The Dining Room: Introducing the Wylie Women

Three Wylie Women: A Generation of Late Nineteenth-Century Mothers
As you explore the exhibit, click on images to learn more about the artifacts and to read full transcriptions and view full-size scans of the letters.
The Dining Room

The tour continues to the dining room of the Wylie House, a space of gathering. In this multi-purpose room, the family would have shared meals, study, and leisure. However, these activities extended beyond the family, as the space was used alongside student boarders and visitors. The presence of boarders, paying for the domestic labor of mothers, contradicts women’s advice that promoted selfless work for the good of the home and family. The intermingling of family and outsiders further defines the home as both public and private, complicating the ideal of the “woman’s sphere” yet again.

Theophilus & Rebecca Wylie

Theophilus and Rebecca Wylie

The Theophilus and Rebecca Wylie Family

In 1859, the family of Theophilus and Rebecca Wylie moved into the Wylie House. Among other roles, Dr. Wylie was a college professor at Indiana University and a Presbyterian minister (For more information on the professional life of Theophilus A. Wylie view the Wylie House's online exhibit, Leadership at Indiana University: Andrew and Theophilus Wylie, 1820-1890.) The couple had eight children, six of whom lived to adulthood. Theophilus died on June 9, 1895. Rebecca continued to live at the house until June 11, 1914, when she passed at the age of 101. The exhibit focuses on the couple’s two eldest daughters, Margaret and Louisa, and daughter-in-law, Seabrook. These women's families represent the continuation of the Wylies as none of Theophilus and Rebecca's other children had children of their own. 

Elizabeth Louisa Wylie Boisen

Margaret Wylie Mellette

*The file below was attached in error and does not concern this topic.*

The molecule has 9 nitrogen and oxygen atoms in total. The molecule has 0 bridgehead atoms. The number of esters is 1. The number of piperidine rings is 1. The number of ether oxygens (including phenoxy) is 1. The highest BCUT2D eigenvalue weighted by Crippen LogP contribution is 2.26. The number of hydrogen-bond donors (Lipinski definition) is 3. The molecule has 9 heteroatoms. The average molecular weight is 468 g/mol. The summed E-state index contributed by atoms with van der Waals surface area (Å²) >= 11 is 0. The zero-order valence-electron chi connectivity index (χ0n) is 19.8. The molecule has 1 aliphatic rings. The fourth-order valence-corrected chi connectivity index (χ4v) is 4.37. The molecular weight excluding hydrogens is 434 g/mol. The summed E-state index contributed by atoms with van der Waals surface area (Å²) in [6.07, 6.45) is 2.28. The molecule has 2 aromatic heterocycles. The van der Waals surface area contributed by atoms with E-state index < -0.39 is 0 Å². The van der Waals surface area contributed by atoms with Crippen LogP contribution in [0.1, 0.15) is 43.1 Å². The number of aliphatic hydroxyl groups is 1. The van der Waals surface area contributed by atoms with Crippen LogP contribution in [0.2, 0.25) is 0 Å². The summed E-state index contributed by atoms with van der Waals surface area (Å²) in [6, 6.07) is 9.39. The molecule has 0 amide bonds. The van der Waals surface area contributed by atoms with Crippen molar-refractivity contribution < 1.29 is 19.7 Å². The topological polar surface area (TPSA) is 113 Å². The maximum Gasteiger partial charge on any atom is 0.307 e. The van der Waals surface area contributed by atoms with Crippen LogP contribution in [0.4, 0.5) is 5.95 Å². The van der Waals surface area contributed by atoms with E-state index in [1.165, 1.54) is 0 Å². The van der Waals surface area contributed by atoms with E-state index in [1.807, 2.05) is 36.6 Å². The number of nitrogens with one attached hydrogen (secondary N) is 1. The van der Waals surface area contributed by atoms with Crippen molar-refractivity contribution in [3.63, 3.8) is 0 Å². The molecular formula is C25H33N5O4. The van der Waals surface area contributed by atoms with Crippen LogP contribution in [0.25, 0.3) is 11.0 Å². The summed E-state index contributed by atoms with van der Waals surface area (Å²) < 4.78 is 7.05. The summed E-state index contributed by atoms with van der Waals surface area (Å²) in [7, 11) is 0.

Sarah Seabrook Mitchell Wylie

Extended Mothers: The Many “Mothers” of the Wylie Children

Louisa Wylie Boisen to Hermann B. Boisen, 02 May 1875

"It seems as if this dear little child brings us all closer together. It belongs to us all.” - Louisa Wylie Boisen, May 2, 1875

The three mother’s reliance on their familial, female relations to share the emotions and tasks of childrearing exemplifies the strong, emotional bonds between women at this time, while also indicating a departure from a maternal ideal that situated the biological mother as the sole moral educator and caretaker of her children. “Extended mothering” serves as an important thread between the maternal lives of the Wylie women. Like many women of their time, Louisa, Maggie, and Seabrook relied on one another and the support of a larger circle of female family and friends to fulfill their maternal responsibilities. A letter from an expectant Louisa to her husband, Hermann, on May 2, 1875 exemplifies these feelings of shared mothering. She wrote,

“It seems as if this dear little child brings us all closer together. It belongs to us all.”

Examples of “extended mothers” and motherly support appear throughout the family letters, as women write to one another seeking assistance, advice, friendship, and understanding.

Rebecca Dennis Wylie 

Susan Emma Dennis, “Aunt Emma”

Elizabeth Breckenridge

Confused on who's who? Take a look at the Family Relationship Chart at the end of this exhibit.

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